Tuesday, October 22, 2013

Let the Old Dreams Die, by John Ajvide Lindqvist

(hb; 2013: fiction/horror anthology.  Translated from the Swedish by Ebba Segerberg)


Overall review:

Dreams is a solid anthology - I liked six of the twelve stories a lot, enjoyed bits of four of the other ones, and disliked two, because of their odd writing ("To Put My Arms Around You, to Music" and "Paper Walls").  The stories that I was "meh" about sometimes ran too long ("Tindalos" and "Majken"), or were solid but forgettable trifles from a writer who regularly transcends this sort of tale-telling.

That said, Lindqvist does a solid job of indirectly linking the stories via mood, cultural references (e.g., The Smiths song "Shoplifters of the World Unite"; Fyodor Dostoyevsky's novel The Idiot; etc.) and mining his familiar themes of life and death, in their variable forms.

Worth owning, if you're a die-hard fan of Lindqvist, or if you buy it for a reduced price.  Or do what I did, and check it out from the library (if you're lucky enough to have one nearby).


Standout stories:

1.)  "The Border" - An inspections agent (Tina) discovers a major source of her emotional disconnection from her everyday life, as well as her sense of being "different".  Good, mood-effective read.


2.)   "Itsy Bitsy" - Effective fever dream about a photographer, his subjects and a Twilight Zone-esque mystery.  Interesting, excellent.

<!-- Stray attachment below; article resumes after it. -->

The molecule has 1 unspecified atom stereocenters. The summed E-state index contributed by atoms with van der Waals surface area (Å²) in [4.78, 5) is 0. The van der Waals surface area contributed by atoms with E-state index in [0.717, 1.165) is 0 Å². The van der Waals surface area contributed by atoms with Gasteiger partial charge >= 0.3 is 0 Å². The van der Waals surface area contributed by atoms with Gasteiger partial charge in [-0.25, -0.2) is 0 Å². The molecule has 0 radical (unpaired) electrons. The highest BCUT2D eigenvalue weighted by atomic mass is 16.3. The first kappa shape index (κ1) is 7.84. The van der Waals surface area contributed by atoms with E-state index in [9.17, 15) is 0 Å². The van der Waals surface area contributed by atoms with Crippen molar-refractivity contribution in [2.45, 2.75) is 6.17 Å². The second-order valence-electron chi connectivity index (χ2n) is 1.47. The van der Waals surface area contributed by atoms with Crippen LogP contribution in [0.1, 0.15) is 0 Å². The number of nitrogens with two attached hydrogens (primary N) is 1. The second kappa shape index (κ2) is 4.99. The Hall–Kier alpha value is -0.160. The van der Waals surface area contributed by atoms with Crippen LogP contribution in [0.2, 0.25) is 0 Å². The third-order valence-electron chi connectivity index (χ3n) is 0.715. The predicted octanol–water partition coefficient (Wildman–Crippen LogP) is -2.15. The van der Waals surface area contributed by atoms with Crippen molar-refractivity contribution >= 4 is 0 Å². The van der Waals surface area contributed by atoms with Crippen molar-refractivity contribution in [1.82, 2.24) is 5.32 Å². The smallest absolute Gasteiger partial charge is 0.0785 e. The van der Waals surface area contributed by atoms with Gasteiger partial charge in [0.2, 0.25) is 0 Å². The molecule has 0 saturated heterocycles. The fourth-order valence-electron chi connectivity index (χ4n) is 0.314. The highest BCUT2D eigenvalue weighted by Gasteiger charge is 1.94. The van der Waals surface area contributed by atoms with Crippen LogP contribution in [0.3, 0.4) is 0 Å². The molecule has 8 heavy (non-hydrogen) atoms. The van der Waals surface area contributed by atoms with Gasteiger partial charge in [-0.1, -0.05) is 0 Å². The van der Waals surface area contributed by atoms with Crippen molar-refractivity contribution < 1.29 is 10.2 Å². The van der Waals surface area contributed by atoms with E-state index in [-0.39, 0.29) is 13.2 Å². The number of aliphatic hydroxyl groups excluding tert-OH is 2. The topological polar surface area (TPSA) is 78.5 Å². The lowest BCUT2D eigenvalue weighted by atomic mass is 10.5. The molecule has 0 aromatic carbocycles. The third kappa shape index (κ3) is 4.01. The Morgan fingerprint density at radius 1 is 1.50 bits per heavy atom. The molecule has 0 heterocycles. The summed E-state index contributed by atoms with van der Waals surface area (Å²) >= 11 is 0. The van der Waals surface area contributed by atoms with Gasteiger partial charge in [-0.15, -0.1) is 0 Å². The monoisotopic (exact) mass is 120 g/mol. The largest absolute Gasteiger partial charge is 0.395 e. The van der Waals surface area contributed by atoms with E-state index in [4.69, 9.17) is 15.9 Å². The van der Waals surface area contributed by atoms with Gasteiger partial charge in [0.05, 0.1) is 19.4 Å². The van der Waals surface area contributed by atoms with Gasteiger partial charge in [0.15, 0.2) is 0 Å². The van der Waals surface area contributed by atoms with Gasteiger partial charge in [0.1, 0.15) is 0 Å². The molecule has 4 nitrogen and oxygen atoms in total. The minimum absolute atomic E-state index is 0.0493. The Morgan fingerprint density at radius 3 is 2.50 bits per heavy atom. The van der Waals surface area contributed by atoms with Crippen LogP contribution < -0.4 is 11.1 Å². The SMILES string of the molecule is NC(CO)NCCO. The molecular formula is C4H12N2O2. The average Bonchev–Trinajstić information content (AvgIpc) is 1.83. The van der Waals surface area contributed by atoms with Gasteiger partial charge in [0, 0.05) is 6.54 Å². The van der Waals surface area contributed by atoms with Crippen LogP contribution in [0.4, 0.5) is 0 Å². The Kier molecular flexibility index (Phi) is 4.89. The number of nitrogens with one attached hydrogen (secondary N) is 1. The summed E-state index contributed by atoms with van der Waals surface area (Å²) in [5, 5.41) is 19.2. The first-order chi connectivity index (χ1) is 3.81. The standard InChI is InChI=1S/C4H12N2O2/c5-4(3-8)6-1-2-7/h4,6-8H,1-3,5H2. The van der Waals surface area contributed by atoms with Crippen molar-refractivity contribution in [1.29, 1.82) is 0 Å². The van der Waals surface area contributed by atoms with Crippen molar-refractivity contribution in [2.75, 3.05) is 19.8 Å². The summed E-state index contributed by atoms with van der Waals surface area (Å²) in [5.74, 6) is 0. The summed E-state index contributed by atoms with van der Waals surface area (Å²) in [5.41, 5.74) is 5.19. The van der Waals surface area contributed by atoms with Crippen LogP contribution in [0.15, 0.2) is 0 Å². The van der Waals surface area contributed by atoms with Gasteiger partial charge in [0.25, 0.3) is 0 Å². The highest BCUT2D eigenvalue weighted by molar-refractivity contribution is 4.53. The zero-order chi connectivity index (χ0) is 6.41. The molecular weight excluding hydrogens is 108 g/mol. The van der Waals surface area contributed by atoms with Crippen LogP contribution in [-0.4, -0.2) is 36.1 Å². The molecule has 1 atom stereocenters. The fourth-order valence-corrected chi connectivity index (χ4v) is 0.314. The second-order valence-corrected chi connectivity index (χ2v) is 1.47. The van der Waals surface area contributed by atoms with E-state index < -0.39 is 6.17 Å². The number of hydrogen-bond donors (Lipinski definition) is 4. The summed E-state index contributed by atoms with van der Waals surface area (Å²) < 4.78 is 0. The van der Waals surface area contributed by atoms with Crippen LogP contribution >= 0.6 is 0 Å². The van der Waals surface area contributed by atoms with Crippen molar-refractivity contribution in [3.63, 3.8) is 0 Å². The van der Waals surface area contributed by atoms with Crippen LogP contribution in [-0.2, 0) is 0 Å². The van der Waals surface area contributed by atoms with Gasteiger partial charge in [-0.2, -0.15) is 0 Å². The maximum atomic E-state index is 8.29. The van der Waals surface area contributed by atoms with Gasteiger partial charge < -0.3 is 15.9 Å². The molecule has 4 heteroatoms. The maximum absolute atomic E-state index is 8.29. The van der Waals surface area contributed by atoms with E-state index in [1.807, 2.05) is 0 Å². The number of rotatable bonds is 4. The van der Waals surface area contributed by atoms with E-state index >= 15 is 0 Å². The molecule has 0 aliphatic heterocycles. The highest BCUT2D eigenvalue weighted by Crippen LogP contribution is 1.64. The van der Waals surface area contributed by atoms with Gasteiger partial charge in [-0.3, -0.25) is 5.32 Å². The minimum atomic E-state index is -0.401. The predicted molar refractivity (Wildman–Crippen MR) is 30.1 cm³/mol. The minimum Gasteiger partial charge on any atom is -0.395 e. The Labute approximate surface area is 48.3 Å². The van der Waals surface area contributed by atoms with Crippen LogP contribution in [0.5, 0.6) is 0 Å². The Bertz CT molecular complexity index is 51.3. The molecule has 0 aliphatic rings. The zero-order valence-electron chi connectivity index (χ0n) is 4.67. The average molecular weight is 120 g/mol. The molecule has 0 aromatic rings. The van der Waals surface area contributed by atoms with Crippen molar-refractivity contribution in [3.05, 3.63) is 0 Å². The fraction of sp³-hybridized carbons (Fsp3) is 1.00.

3.)   "The Substitute" - A middle-aged man's former classmate from thirty years prior shows up - just as strange he was back then - and unsettles the man anew.  Good, pop culture-referencing read.


4.)   "Eternal/Love" - Intriguing tale about a couple who test the bonds of death - or its lack - and love.  Excellent, dramatic read.


5.)   "Final Processing" -  Satisfactory and tone-consistent dénouement to Lindqvist's novel Handling the Undead, where a young man (Kalle Lilljewall) and his girlfriend (Flora) try to relieve the suffering of the government-kept undead.  Good read that pushes all the right emotional buttons.


6.)   "Let the Old Dreams Die" - This secondary character sequel to Let the Right One In (a.k.a. Let Me In) reveals the fate of Oskar Eriksson and his "kidnapper" Eli.  Solid, well-written (if indirectly told) follow-up to a stellar novel.

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